That the small-scale industry (SSI) have been the mainstay of the Indian industrial economy is almost trite. It provided employment to some six crore people is significant in itself. Its contribution to exports and providing employment in rural areas is also well-documented.
In the event, the recent report that SSI units have been feeling like the proverbial deer before the full glare of headlights and hence attenuating if not self-destructing is disconcerting. The Goods and Services Tax (GST) while doing the commendable job of mainstreaming (formalising) the economy by pushing to the surface what was hitherto happening underneath or in the subterranean channels seems to have unwittingly left the SSI on the wrong side---they have been for the first time made to feel the heat of taxation. In the earlier cash-and-carry economy, they were operating in they were by and large untrammeled by any legal niceties including taxes.
At present, there are some 16 lakh small dealers registered under the GST compounding scheme. Only those with a turnover of not more than Rs 1.5 crore are eligible to avail themselves of the compounding scheme. The gravitas for opting for the compounding scheme is being let off with just a slap on the wrist, as it were---1 percent GST, period. But they cannot claim input tax credit (ITC) the main feature nay the hallmark of GST.
In fact, denial of ITC has kept a large number of small-scale units away from the temptations of the compounding scheme because they supply to larger firms which insist on them being registered under the GST and paying full tax so that ITC isn’t denied to the large-scale firms.
Yet the truth remains that the compounding scheme is a godsend for small and tiny enterprises especially those doing the last mile delivery to the ultimate customers.
In a recent visit to Vijayawada, the author was pleasantly surprised to find several shopkeepers proclaiming proudly their GST status---We are registered under the GST compounding scheme. This is almost wearing tax compliance on sleeves.
What the government must do is to do everything in its power to hard-sell the scheme to more and more small dealers, if necessary by heightening the scheme’s threshold from Rs 1.5 crore to a generous limit of Rs 5 crore given the fact that a small trader operating in Delhi’s Chandni Chowk or Bara Bazaar in Kolkata is likely to sell a lot more than Rs 1.5 crore per annum.
At the same time, the presumptive taxation scheme for small traders under the Income Tax law also needs to be tweaked so that it is in harmony with the GST.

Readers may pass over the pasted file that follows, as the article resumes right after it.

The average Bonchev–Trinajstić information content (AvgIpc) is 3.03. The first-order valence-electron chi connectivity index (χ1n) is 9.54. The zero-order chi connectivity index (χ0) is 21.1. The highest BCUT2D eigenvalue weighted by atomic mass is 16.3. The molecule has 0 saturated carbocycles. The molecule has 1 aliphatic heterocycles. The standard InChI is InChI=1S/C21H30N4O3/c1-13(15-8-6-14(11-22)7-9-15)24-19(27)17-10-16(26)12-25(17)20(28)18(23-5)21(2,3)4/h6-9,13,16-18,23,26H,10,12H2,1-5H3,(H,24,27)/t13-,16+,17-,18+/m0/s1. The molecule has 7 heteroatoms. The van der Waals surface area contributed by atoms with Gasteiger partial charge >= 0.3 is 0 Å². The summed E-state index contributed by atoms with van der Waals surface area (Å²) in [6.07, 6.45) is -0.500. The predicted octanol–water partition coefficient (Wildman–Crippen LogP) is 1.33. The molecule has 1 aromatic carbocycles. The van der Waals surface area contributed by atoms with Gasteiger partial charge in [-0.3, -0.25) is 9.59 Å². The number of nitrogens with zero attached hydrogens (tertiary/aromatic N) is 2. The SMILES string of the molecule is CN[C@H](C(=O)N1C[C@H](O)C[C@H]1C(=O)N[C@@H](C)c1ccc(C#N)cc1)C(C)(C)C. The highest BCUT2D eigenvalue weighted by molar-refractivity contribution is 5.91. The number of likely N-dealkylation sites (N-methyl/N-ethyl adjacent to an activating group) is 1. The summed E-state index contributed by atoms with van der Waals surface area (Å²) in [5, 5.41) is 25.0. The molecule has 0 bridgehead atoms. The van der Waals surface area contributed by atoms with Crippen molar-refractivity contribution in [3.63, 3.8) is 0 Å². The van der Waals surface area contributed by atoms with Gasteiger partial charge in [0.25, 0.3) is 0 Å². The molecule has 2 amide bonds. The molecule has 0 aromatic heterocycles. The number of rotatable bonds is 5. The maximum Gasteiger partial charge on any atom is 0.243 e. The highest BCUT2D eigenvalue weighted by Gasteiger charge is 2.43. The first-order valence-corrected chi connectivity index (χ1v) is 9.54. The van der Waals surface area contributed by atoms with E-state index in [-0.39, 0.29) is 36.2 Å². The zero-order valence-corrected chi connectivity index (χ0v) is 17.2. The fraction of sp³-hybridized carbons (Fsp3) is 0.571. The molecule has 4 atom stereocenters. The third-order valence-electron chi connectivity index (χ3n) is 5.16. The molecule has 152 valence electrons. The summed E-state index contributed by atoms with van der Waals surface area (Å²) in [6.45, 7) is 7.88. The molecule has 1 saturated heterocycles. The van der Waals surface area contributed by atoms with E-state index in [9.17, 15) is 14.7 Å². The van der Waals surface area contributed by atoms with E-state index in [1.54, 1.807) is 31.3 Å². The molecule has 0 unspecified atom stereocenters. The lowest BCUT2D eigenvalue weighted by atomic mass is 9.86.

As it is, the Income Tax law lets small traders with a turnover not exceeding Rs 2 crore with a slap on the wrist---presumed profit just 8 percent (6 percent on revenue received through banking channels) of the turnover which is indeed a generous presumption in favor of the small traders given the eye-popping retail margin of 25 percent to 30 percent on the average.
The government must align the two schemes---GST compounding scheme and the income tax presumptive taxation scheme. The turnover limit ought to be the same under both, say Rs 5 crore. The tax rate, however, cannot be the same given the fact that while one is an indirect tax, the other is direct which cannot be passed onto the ultimate consumer.
While the government can and should bring about a thaw in these two schemes, it cannot be business as usual for the subterranean business in India which prior to GST has been thriving through cash payments and kachcha (unofficial) invoices.
Indeed, GST has smoked them out and exposed them not only to the GST authorities but also to the Income Tax authorities. If you cannot beat them join them is an old adage. The wise ones have joined the mainstream by either enlisting themselves under the compounding scheme of GST or registering themselves as full-fledged taxpayers with GSTN. But it is the ones who have started downsizing, unable to face the heat of the twin pincer of indirect and direct tax, that must worry the government. Heightening the entry barrier to compounding schemes as suggested herein should go some way in this regard.
India cannot rely only on large scale industries. Small ones must have their place under the sun but they cannot hark back regressively into the past and pine for shady business deals. The government must educate them suitably.
(The author is a senior columnist and tweets @smurlidharan)
Updated Date: Oct 22, 2018 12:58 PM